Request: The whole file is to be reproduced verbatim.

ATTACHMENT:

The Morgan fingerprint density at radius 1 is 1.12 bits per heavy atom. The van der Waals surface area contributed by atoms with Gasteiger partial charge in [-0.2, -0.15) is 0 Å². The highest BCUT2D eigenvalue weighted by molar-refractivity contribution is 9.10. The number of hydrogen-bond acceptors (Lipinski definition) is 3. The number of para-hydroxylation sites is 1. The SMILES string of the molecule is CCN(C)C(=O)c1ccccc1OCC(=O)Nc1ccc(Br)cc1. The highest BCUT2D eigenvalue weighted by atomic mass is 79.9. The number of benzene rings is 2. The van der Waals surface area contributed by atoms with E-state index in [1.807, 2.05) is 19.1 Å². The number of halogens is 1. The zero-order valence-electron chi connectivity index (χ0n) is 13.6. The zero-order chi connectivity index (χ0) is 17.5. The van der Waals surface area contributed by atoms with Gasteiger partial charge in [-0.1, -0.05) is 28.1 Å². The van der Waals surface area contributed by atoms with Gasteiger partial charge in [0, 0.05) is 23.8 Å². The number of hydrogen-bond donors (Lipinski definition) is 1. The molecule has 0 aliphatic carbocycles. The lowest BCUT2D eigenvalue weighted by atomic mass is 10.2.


The Morgan fingerprint density at radius 1 is 1.12 bits per heavy atom. The van der Waals surface area contributed by atoms with Gasteiger partial charge in [-0.2, -0.15) is 0 Å². The highest BCUT2D eigenvalue weighted by molar-refractivity contribution is 9.10. The number of hydrogen-bond acceptors (Lipinski definition) is 3. The number of para-hydroxylation sites is 1. The SMILES string of the molecule is CCN(C)C(=O)c1ccccc1OCC(=O)Nc1ccc(Br)cc1. The highest BCUT2D eigenvalue weighted by atomic mass is 79.9. The number of benzene rings is 2. The van der Waals surface area contributed by atoms with E-state index in [1.807, 2.05) is 19.1 Å². The number of halogens is 1. The zero-order valence-electron chi connectivity index (χ0n) is 13.6. The zero-order chi connectivity index (χ0) is 17.5. The van der Waals surface area contributed by atoms with Gasteiger partial charge in [-0.1, -0.05) is 28.1 Å². The van der Waals surface area contributed by atoms with Gasteiger partial charge in [0, 0.05) is 23.8 Å². The number of hydrogen-bond donors (Lipinski definition) is 1. The molecule has 0 aliphatic carbocycles. The lowest BCUT2D eigenvalue weighted by atomic mass is 10.2.